On the right hand side there is the day hatch cover and the outlet spigot for the electric bilge pump.

After drilling a smaller hole with a high speed drill (Dremel_ I use high speed or gel coat chipping can occur) I enlarged it to a slightly undersized dimension for the clear PVC water hose.
I placed an “O” ring on the hose that is slightly constrictive and let it sit on the hose for a while.
The “O” ring would create a small indent in the hose making sure it will really seal well.

I roughened up a circle on the gel coat around the hole, clear off the “O” ring, cleaned the surface with acetone and inserted a slightly greased up (mold release) hose and “O” ring hard against the gel coat.

roughened-up circle on gel coat; hose and "O" ring inserted
I mixed up a small quantity of West System epoxy 105 with 207 hardener (UV stabilized), added some tint (I didn’t like the pale yellow color) and thickened it with microfiber (for strength and workability).
With a toothpick I carefully covered the “O” ring creating a full encasement of the ring.
After curing it overnight I removed the hose (it released easily since it was greased up) and shaved away the excess epoxy to make a smooth “fitting”
epoxy still needs polishing
The “O” ring is now encased in the resin with the rubber surface against the PVC hose making it really leak proof.

PS MAR'10 For a much simpler solution that does not require epoxy Kiwibird managed to source just the right size rubber grommet.
It apppears that her solution is just as effective as mine.
If you can get hold of a grommet that fits the hose tightly I suggest to follow her set up.

The hose can still be slid in-out to shorten or lengthen it according to the paddler's needs.
The hose end inside the day hatch has a quick release coupling that came with the bladder so removing and filling up the bladder is a breeze.
The hose is usually stashed under the deck bungees and can be easily reached when needed for a drink.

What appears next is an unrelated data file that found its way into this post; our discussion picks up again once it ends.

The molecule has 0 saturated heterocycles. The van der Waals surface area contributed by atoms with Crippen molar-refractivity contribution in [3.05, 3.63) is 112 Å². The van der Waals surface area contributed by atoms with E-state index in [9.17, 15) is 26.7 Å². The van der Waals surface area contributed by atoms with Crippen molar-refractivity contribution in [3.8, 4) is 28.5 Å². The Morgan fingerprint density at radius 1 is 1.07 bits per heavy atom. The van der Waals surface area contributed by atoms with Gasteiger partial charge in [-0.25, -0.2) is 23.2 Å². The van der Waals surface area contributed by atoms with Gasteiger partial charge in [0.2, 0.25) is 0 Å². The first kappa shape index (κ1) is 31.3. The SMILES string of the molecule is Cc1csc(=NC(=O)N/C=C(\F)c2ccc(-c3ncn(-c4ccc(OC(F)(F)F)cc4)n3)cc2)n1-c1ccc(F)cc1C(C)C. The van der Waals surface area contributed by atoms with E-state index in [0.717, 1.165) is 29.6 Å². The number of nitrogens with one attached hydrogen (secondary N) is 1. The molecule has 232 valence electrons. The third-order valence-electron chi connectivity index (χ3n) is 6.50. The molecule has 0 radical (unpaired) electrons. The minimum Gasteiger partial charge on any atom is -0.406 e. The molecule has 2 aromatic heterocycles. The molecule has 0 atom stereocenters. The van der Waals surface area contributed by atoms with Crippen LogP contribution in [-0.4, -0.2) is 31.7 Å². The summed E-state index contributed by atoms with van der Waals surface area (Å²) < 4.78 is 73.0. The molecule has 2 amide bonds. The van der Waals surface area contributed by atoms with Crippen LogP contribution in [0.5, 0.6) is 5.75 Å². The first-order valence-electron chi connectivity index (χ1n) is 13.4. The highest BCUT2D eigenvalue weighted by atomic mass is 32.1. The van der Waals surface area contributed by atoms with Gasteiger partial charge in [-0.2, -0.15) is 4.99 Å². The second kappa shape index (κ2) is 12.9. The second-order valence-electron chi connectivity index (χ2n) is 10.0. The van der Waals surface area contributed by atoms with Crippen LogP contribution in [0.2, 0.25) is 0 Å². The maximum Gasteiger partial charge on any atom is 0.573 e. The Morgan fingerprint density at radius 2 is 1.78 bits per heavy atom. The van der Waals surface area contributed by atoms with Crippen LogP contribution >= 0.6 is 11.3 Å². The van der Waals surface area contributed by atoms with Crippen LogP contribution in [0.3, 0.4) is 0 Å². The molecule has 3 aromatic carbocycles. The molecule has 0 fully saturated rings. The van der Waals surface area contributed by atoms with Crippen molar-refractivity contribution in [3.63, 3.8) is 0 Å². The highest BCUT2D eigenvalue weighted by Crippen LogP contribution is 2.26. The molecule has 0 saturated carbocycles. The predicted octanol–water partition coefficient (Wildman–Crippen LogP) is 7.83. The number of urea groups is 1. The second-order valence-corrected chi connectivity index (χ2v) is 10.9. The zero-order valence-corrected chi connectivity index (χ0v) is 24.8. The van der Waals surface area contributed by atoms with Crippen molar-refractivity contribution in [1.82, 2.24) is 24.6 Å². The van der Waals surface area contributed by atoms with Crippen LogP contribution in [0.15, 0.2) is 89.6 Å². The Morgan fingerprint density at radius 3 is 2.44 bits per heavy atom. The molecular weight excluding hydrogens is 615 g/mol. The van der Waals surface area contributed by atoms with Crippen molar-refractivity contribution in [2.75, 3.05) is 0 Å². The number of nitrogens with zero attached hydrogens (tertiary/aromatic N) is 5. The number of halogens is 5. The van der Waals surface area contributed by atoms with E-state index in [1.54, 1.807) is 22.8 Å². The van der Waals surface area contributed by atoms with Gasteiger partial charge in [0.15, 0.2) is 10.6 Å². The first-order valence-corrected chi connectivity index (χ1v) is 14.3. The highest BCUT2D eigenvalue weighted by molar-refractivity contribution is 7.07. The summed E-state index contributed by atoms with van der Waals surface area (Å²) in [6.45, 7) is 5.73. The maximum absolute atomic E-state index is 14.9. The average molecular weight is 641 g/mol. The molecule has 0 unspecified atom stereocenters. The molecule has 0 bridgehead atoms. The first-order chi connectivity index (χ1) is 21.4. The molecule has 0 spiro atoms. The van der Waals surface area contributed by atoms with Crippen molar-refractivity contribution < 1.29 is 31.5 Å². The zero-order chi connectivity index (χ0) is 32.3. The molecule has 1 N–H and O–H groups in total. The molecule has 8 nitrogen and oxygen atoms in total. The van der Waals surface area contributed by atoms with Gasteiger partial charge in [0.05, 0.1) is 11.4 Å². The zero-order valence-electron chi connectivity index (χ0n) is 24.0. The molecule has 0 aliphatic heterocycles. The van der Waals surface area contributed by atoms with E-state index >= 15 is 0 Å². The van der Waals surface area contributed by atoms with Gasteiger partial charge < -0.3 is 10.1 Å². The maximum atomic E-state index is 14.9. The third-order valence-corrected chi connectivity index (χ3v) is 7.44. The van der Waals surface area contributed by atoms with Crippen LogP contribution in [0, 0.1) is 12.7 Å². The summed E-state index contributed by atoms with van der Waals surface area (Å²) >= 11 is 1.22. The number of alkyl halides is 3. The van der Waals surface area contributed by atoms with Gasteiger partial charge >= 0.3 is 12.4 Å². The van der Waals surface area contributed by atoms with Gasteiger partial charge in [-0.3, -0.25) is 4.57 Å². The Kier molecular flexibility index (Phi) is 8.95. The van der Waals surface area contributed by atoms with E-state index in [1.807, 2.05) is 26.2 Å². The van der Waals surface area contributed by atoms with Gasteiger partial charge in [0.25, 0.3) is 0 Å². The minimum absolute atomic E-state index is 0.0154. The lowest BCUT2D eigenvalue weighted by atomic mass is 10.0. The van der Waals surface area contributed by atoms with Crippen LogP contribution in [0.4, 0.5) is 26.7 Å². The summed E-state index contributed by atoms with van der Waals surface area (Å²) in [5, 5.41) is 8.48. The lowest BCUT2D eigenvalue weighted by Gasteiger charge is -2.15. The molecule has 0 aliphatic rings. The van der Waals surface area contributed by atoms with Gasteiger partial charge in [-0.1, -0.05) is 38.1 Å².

After trying different solutions for a drinking system this one seems to address all the shortcomings of the other(*) systems.

* other systems that I tried:

-1) water bottle on deck: not enough water, fall off and hinder some paddle strokes.
-2) water bladder on PFD: if enough water in bladder for a day’s supply PFD becomes rather heavy on the shoulders. Also hinders rolling.
-3) water bladder in cockpit and drinking hose threaded through tunnel of spray deck: bad idea in case of wet exit (rough waters) and inevitably pain in the butt when forgetting to remove before landing :-)
PS: Kiwibird simplified the drink hose system by using a rubber fitting that needs no epoxy work; details here

21 October 2009

Ownership and copyright

My last post (Kayak carry handles) has prompted an indignation (*1).
The owner of the website, where an image I borrowed for comparison, has been alerted (*2) that I have "stolen" an image.

As reader of this blog you might have noticed that all the images that I post that belong to me bear a watermark with my name on it.
In the past, I used to publish electronically images without the watermark.
A few years ago somebody appropriated some images of mine and used them in a presentation claiming them as his own.
I was not impressed.
Since then I decided to watermark my images.